I pray for that poor young man all the time--something good funeral sermon aims to inspire. Should I not survive my own priest, I hope he rubs it in well to the congregation that I was a miserable sinner, like most people, and that I never had the children to teach to pray for me daily, and so it is the responsibility of my family and friends to pray for my soul, which--given my aversion to anything unpleasant, e.g. the NHS, examination of conscience, NHS--might be feeling rather uncomfortable and will be feeling unconfortable for who knows how long. It would be uncharitable, my priest will hopefully add, to assume that our dear friend is actually in hell. But it would also be uncharitable to assume that she is in heaven, for we would then become complacent about her situation, which--as it cannot be repeated too often, might not be the trip to the spa she so often in life hoped it would be.
My priest has very interesting Sunday homilies, full of church news, reflections on the decline of Christendom in the West, predictions of further decline, and spirited defenses of doctrine. He even occasionally uses dry humour to get his point across, and the congregation permits itself a very rare giggle. He frequently exhorts us to pray that we will be strong when we are brought to the test. He orders us to protect children from evil influences. He occasionally takes issue at what Father Robinson called POP-ew-lar Catholicism, but never in a nasty way.
For some reason, when his homilies always seem to be particularly hard-hitting when one of us has ordinarily Novus Ordo attending family visiting, and it is all very eye-opening for them. The homilies can be tough, but they are never boring. And they are certainly convincing!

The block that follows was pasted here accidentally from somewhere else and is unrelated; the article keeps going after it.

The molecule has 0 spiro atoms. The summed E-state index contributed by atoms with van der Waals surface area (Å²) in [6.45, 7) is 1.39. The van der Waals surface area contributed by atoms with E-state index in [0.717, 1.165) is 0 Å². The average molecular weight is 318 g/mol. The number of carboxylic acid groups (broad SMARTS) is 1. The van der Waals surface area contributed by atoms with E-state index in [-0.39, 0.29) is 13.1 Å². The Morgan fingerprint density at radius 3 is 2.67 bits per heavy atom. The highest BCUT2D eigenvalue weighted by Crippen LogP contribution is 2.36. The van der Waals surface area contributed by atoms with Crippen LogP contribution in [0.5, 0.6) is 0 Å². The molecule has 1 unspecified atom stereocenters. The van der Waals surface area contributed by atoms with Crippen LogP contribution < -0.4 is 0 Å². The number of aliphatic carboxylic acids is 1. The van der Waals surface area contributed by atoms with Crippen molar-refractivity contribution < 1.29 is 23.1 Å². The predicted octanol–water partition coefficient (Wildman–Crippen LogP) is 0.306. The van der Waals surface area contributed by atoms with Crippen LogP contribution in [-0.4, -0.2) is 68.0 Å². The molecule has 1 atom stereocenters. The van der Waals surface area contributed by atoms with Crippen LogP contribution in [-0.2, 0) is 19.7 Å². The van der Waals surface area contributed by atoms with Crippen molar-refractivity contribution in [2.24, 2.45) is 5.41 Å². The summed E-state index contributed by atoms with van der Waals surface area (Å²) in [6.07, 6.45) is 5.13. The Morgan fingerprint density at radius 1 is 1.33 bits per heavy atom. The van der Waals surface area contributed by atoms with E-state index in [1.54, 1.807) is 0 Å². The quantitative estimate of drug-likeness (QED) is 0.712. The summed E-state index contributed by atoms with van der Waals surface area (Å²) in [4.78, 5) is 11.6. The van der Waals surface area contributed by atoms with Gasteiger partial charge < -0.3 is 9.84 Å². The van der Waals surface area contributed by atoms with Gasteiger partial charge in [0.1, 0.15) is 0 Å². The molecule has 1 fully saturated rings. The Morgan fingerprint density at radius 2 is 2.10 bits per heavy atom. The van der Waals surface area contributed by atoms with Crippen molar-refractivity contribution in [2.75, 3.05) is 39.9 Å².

It is too bad that so many priests neglect (apparently) to preach against sin, for Christians have always enjoyed good thumping sermons against sins, no matter how attached they are to their own. I remember how delighted I was when--in the 1980s--I FINALLY heard a sermon against rock-and-roll. Meanwhile, given what forms pop music has taken priests should rail against them day and night. You are what you eat aurally as well as orally. (Thus B.A. is largely BBC Radio 3.)
But quite beyond the traditional Christian enjoyment of seeing sin insulted and scorned by a priest, it is too bad that so many priest neglect to preach against sin because this leaves the Catholic--and everyone else--unsure as to what is and is not sinful. I recall at BC a classmate assuring us all that the Church should be less concerned about sin, and I exploded. I said that the problem was that the Church (in Boston, or maybe just BC) was completely neglecting to preach against sin, or preaching against things that weren't actually sins, like voting Republican, eating veal or smoking. And I would bet my trip budget that a significant number of people in the classroom honestly believed voting Republican was a terrible sin. Meanwhile, sexual sin was rampant but ignored.
And now I must get dressed and visit the Toronto School of Theology and my old profs, who will hopefully embrace me to their bosoms like the Prodigal Son instead of running away. In the words of one of my favourite and yet most, er, progressive profs, "We've created a monster!" Ah ha ha ha!